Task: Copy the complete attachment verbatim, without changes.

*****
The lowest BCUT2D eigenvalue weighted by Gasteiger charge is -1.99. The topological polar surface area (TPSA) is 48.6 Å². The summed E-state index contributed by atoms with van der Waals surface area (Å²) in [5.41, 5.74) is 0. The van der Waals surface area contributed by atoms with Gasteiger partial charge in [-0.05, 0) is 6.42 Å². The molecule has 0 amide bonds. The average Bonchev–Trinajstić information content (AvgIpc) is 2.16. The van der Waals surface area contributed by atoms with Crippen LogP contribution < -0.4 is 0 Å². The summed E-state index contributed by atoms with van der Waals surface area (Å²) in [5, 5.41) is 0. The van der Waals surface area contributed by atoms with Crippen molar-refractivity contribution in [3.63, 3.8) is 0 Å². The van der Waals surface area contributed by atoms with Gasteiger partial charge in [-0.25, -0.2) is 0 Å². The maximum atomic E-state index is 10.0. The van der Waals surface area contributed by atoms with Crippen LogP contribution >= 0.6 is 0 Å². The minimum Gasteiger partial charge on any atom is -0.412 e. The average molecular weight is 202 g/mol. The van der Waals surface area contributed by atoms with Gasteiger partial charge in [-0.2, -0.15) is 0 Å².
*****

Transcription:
The lowest BCUT2D eigenvalue weighted by Gasteiger charge is -1.99. The topological polar surface area (TPSA) is 48.6 Å². The summed E-state index contributed by atoms with van der Waals surface area (Å²) in [5.41, 5.74) is 0. The van der Waals surface area contributed by atoms with Gasteiger partial charge in [-0.05, 0) is 6.42 Å². The molecule has 0 amide bonds. The average Bonchev–Trinajstić information content (AvgIpc) is 2.16. The van der Waals surface area contributed by atoms with Crippen LogP contribution < -0.4 is 0 Å². The summed E-state index contributed by atoms with van der Waals surface area (Å²) in [5, 5.41) is 0. The van der Waals surface area contributed by atoms with Crippen molar-refractivity contribution in [3.63, 3.8) is 0 Å². The van der Waals surface area contributed by atoms with Gasteiger partial charge in [-0.25, -0.2) is 0 Å². The maximum atomic E-state index is 10.0. The van der Waals surface area contributed by atoms with Crippen LogP contribution >= 0.6 is 0 Å². The minimum Gasteiger partial charge on any atom is -0.412 e. The average molecular weight is 202 g/mol. The van der Waals surface area contributed by atoms with Gasteiger partial charge in [-0.2, -0.15) is 0 Å².